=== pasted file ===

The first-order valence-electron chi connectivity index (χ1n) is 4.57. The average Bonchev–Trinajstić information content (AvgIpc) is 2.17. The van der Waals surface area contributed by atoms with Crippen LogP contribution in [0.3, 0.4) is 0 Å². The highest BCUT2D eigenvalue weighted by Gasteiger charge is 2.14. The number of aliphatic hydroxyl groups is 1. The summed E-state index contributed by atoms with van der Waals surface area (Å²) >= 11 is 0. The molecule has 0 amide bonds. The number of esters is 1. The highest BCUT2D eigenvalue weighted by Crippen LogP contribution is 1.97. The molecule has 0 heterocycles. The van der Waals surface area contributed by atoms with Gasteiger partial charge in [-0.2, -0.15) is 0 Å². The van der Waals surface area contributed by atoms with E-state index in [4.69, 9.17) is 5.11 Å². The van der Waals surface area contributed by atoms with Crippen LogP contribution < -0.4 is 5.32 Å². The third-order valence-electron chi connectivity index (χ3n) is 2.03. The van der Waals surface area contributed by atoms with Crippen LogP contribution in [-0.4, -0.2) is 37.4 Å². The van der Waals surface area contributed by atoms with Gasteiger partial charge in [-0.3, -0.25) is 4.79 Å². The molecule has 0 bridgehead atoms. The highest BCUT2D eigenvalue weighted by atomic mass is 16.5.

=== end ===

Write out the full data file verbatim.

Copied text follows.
The first-order valence-electron chi connectivity index (χ1n) is 4.57. The average Bonchev–Trinajstić information content (AvgIpc) is 2.17. The van der Waals surface area contributed by atoms with Crippen LogP contribution in [0.3, 0.4) is 0 Å². The highest BCUT2D eigenvalue weighted by Gasteiger charge is 2.14. The number of aliphatic hydroxyl groups is 1. The summed E-state index contributed by atoms with van der Waals surface area (Å²) >= 11 is 0. The molecule has 0 amide bonds. The number of esters is 1. The highest BCUT2D eigenvalue weighted by Crippen LogP contribution is 1.97. The molecule has 0 heterocycles. The van der Waals surface area contributed by atoms with Gasteiger partial charge in [-0.2, -0.15) is 0 Å². The van der Waals surface area contributed by atoms with E-state index in [4.69, 9.17) is 5.11 Å². The van der Waals surface area contributed by atoms with Crippen LogP contribution < -0.4 is 5.32 Å². The third-order valence-electron chi connectivity index (χ3n) is 2.03. The van der Waals surface area contributed by atoms with Crippen LogP contribution in [-0.4, -0.2) is 37.4 Å². The van der Waals surface area contributed by atoms with Gasteiger partial charge in [-0.3, -0.25) is 4.79 Å². The molecule has 0 bridgehead atoms. The highest BCUT2D eigenvalue weighted by atomic mass is 16.5.